Yet, in fact for one reason or another, the directives issued to SCAP have not been carried out. A few small reparations deliveries have been made in recent weeks. The recent deliveries have been the first in more than two years of occupation. Proposals have been received and entertained in some branches of the government to abandon entirely the reparations program or to modify it drastically. It has been suggested that FEC directives be disregarded, and that the occupation authorities be given new unilateral directives designed to abandon all reparations. Those who have studied most thoroughly the problem know there can be no justification for such a course of action. It should be resisted and rejected.

The charges may one day be made that the United States has not lived up to its obligations as the occupying power, and has used its position to further selfish ends. That is exactly the charge we have made against Soviet Russia in Germany. The only justifications for abandoning or drastically reducing the reparations removals program are to promote the economic recovery of Japan and to minimize the occupation costs to the United States. In fact, neither of these economic justifications are factually supportable. Furthermore it would be unacceptable in view of our previous commitments to our Allies.

None of the principal reparations claimants can be held responsible for the present economic conditions in Japan; hence penalizing those nations for the slowness of Japanese economic recovery would subject us to justifiable attack. Only Soviet Russia, with her unilateral removals from Manchuria, can be said to have received capital equipment benefits from the war, and those at the expense of China. The [Page 725] Soviet Union if at all would be only a very minor recipient of capital removals from Japan proper under the currently pending program. In other words, abandonment of the reparations program would visit the greatest penalty on these countries we desire most to help.

Unless the capital removals program in Japan is immediately implemented and carried through, the demands of China and other countries for reparations out of current production … a claim which has not been extinguished by agreement as it has in Germany … will be pressed with great vigor either immediately in the Far Eastern Commission or at a later time at the Peace Conference. These claims would be a source of political embarrassment to the United States and would handicap our efforts to promote economic and political stability in the Orient. For this reason we have consistently pointed to the economic logic and benefits of the capital removals program.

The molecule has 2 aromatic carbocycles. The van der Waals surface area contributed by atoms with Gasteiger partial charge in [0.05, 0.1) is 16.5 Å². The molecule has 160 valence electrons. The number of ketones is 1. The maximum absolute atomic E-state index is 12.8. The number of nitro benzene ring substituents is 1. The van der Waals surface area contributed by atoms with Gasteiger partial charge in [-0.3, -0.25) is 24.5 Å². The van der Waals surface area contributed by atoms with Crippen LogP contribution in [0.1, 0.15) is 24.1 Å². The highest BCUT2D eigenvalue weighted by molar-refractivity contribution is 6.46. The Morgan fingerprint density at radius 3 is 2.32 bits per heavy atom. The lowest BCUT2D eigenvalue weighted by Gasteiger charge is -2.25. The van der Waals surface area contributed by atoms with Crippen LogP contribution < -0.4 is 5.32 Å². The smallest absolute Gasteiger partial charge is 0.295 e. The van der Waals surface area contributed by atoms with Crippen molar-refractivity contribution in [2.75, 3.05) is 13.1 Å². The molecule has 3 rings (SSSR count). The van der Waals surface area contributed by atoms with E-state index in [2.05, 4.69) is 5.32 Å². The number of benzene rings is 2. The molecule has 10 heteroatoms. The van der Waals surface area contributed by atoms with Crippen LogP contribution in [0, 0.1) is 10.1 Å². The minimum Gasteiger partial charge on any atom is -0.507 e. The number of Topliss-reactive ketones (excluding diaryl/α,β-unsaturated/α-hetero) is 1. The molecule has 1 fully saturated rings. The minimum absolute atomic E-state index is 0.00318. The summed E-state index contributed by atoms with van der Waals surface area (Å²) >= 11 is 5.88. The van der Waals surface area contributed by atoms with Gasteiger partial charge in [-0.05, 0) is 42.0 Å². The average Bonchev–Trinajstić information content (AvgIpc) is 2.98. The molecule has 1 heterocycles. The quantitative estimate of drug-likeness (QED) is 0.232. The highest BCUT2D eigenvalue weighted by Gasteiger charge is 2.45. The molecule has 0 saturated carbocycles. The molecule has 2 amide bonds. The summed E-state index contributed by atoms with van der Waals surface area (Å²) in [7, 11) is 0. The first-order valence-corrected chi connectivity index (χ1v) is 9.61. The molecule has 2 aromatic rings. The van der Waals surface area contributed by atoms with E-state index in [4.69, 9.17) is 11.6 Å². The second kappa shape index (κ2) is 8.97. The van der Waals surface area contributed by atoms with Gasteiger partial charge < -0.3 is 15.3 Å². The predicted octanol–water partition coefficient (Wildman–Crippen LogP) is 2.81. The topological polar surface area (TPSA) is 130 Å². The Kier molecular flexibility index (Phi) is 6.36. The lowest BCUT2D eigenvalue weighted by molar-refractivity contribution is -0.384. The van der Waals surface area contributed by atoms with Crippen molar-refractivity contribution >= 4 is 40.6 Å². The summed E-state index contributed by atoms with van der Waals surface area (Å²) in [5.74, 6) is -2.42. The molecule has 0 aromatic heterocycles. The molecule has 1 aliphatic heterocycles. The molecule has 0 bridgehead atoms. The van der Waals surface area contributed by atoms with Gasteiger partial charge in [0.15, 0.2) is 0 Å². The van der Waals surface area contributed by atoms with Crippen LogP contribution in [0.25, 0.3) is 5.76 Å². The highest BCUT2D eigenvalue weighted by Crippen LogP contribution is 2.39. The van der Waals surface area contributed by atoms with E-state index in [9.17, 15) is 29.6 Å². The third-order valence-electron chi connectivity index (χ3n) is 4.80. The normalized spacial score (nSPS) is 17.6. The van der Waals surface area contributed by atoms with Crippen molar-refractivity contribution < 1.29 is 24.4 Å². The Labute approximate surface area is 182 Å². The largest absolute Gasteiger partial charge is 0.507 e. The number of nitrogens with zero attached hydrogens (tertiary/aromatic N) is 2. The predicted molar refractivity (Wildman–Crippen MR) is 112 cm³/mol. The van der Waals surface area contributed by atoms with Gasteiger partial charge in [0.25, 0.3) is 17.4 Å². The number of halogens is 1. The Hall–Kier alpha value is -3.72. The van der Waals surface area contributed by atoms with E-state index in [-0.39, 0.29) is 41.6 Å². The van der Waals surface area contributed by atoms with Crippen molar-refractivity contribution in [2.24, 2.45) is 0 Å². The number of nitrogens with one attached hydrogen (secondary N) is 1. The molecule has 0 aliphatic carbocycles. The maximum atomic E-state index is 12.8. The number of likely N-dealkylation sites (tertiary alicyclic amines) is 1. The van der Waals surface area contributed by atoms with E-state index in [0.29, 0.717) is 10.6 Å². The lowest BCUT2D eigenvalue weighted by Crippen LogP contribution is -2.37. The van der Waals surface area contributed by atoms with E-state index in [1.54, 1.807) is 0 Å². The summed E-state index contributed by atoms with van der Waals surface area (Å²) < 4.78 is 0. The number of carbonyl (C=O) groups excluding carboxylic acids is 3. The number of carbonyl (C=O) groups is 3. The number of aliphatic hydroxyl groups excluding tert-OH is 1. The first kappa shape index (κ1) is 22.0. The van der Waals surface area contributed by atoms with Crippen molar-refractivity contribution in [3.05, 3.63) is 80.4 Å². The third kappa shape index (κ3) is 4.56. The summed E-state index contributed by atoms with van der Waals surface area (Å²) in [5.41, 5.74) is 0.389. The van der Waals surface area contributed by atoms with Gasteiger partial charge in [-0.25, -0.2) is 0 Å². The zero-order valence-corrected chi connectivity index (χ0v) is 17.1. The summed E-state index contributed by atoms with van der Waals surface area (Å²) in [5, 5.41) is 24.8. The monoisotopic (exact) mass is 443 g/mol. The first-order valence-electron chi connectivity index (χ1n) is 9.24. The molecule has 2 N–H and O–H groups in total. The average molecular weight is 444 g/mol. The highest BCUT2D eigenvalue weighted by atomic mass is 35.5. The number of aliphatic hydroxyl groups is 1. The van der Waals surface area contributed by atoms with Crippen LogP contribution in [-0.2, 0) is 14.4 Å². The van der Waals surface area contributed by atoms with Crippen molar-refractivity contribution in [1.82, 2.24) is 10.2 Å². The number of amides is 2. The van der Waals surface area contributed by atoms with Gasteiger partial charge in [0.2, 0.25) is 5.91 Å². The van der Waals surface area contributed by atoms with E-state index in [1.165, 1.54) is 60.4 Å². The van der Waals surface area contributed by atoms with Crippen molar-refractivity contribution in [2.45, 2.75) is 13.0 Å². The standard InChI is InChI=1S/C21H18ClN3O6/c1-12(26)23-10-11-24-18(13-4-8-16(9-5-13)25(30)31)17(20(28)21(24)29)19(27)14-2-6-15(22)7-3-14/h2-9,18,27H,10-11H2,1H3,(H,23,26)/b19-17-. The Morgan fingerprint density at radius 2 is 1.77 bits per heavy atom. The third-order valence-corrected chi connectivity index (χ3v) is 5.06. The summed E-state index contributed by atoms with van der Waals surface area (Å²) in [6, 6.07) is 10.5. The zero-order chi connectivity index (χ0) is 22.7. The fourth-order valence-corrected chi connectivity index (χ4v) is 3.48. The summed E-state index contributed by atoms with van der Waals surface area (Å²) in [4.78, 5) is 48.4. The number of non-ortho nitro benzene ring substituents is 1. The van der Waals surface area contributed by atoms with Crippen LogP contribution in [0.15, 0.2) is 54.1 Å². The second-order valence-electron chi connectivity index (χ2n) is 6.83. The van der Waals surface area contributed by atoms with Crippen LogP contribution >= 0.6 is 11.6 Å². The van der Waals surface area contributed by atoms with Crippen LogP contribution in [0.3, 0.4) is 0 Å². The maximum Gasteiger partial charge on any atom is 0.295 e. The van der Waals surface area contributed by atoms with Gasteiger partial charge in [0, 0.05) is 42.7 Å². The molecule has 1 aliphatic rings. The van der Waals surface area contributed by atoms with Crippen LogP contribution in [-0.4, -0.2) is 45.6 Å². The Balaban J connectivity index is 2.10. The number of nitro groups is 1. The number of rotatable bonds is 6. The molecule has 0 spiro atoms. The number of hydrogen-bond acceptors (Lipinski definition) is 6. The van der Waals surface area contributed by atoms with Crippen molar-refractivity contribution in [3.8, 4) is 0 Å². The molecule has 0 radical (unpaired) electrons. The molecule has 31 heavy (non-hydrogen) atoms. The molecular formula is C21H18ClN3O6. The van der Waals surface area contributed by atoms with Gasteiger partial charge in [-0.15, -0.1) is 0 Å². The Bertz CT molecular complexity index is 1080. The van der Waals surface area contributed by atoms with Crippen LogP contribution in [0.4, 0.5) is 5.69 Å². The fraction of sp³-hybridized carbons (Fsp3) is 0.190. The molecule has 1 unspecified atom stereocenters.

In Japan, even more than in Germany, a considerable portion of the plant capacity was operable in the war period only on the basis of government subsidies, export devices, and monopolistic support. Before 1945, Japan obtained a major portion of her vital imports including soy beans, coking coal and iron ore from Manchuria, These supplies were obtained by political penetration of the area in question. These sources are lost to Japan. A considerable part of Japanese plant capacity is thus surplus to Japan’s economic requirements and powers of utilization. This equipment could very well be used in other parts of Asia to help rehabilitate them and thus to add to the economic potential of the Par East. This, in turn, will reduce demands for assistance from the United States.

On the other hand, current Japanese efforts to operate surplus equipment in order to justify its retention in Japan has and is resulting in inefficient production, dissipation of vital resources, labor shortages in essential industries, excessive production costs and increased inflationary pressures. The economies of neighboring states are so retarded industrially that some Japanese equipment can be used by them to fill immediate needs. Thermal power units, foundries, machine tools, and some steel equipment are urgently desired by China, the Philippines, and others. Some of these countries have long been making their economic plans on the basis of future reparations deliveries of capital equipment. Conversely an undertaking by the United States to rebuild Japan as the workshop of the Far East without facilitating the economic rehabilitation of neighboring countries which were victims of Japanese aggression would be a futile effort. Japan’s export markets are in the Orient. Unless the countries adjacent to Japan can buy, Japan cannot sell. Reparations in the form of capital equipment could be of major assistance in expanding the productive and hence the purchasing power of these Far Eastern countries.

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The reparations program can and should be used to supplement other efforts by the United States. Failure to utilize the reparations program to the maximum practical extent for these purposes will increase the burdens of American taxpayers.

In view of the anticipated tenure of American occupation in Germany, serious consideration should be given to minimizing uneconomic production and of concentrating on such production as will compete profitably in export markets on a long term basis.

The “revised” capital removals program of reparations, in its current form and magnitude, should be carried to completion as rapidly as possible in both Germany and Japan. This will forestall pressure for reparations out of current production from Japan and Germany.

E[dwin] W. P[auley]
  1. Pauley submitted his resignation as Special Adviser on January 14, 1948 to become effective one month later. In a memorandum to Assistant Secretary of State Saltzman, dated February 14, 1948, Julius C. C. Edelstein, former deputy to Pauley and currently assigned to the Foreign Service Administration Division, explained that Pauley’s Final Report had been reviewed by competent officers in the Division of Occupied Areas Affairs and could be said to represent the views of the Department. There is no indication that this Report was seen by the Secretary of State.
  2. Additional documentation regarding United States policy with respect to reparations from Japan, is included in volume v .